One of the utmost reasons I was drawn to Radium Girls is because the story is every bit as relevant today as it was back in 1917, when these female factory workers fought for their voice to be heard and for the U.S. Radium Corporation to take responsibility for their actions. It’s 2016 and yet every day there is news of corporations polluting, poisoning, or causing some ethically reprehensible damage and refusing to own up (and pay up). Even though the U.S. government has enacted numerous laws to protect workers from unsafe working conditions, most industries have gone overseas to countries with cheap labor and lax labor laws. Women in poverty are overwhelming the victims most affected by corporations’ rapacious practices. I recently watched an excellent documentary, The True Cost, about the pernicious nature of our fashion industry, which produces cheap, fast clothing but at the cost of extreme environmental destruction and endangering workers’ health. This is very much a conversation that will continue in our world until governments impose more restrictions on free-market capitalism.
You had me in stitches with your role as Dora in Company One and ArtsEmerson’s production of An Octoroon. That show was one of the most impressive theatrical productions I’ve seen in a while. Can you describe the experience?
Thank you, Fabiana, that show has a special place in my heart and I’m glad you enjoyed it because it was a blast to act! Ever since Company One announced their season last year, I knew that I just had to be a part of An Octoroon. Why was I drawn to this piece? Well, first off, the structure of the play itself pushes the envelope, and the use of so many theatrical devices and elements is incredibly exciting. And I think it’s important that Boston produce more experimental theatre, theatre that is accessible to young audiences, and theatre that poses questions that aren’t always immediately answerable. Everyone involved in this production put in an incredible amount of work – it is a long and physically exhausting play – and I think that was evident from our production. But throughout the rehearsal process, we really just played around. There was a lot of silliness and a lot of giggling, and a lot of trying to keep a straight face while acting. The characters in this play are so outlandish, and because the melodramatic style is so far from what we are accustomed to seeing in theatre nowadays, it was really fun to see how far we could take the characters while still ultimately telling a poignant story about race in America.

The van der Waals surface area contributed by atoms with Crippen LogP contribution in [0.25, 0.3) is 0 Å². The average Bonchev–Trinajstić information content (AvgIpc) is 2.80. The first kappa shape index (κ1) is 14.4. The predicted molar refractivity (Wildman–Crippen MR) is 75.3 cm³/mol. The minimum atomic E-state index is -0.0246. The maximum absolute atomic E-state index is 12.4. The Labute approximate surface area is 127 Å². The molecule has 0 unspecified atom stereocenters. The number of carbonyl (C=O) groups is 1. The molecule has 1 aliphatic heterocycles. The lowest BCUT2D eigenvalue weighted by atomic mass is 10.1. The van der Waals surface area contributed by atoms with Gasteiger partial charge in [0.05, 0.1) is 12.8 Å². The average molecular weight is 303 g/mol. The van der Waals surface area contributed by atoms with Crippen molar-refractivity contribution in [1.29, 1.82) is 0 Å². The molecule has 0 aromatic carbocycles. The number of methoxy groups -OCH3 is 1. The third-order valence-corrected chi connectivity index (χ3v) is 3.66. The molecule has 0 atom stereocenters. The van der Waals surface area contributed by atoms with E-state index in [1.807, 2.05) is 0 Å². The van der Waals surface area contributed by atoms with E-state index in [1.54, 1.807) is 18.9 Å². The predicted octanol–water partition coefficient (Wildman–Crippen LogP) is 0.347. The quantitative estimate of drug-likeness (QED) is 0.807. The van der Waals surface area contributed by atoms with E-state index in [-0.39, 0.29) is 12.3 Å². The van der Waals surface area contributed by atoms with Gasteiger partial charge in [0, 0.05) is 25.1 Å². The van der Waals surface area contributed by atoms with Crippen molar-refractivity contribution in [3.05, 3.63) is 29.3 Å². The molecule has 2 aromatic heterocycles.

What’s next for Bridgette Hayes?
Glad you asked! I have a lot of exciting projects coming up. In August, I’ll be performing in Dog Paddle, a Bridge Rep production going up at Central Square Theatre. I’m also on the Stage Source Gender Parity Task Force, and we are currently examining data that shows if and how New England area universities offer equal opportunity in the theatre to female identifiers and minorities. I’m also going to be teaching a course on dramatic literature for the first time this summer at Boston University’s Summer Theatre Institute (wish me luck!).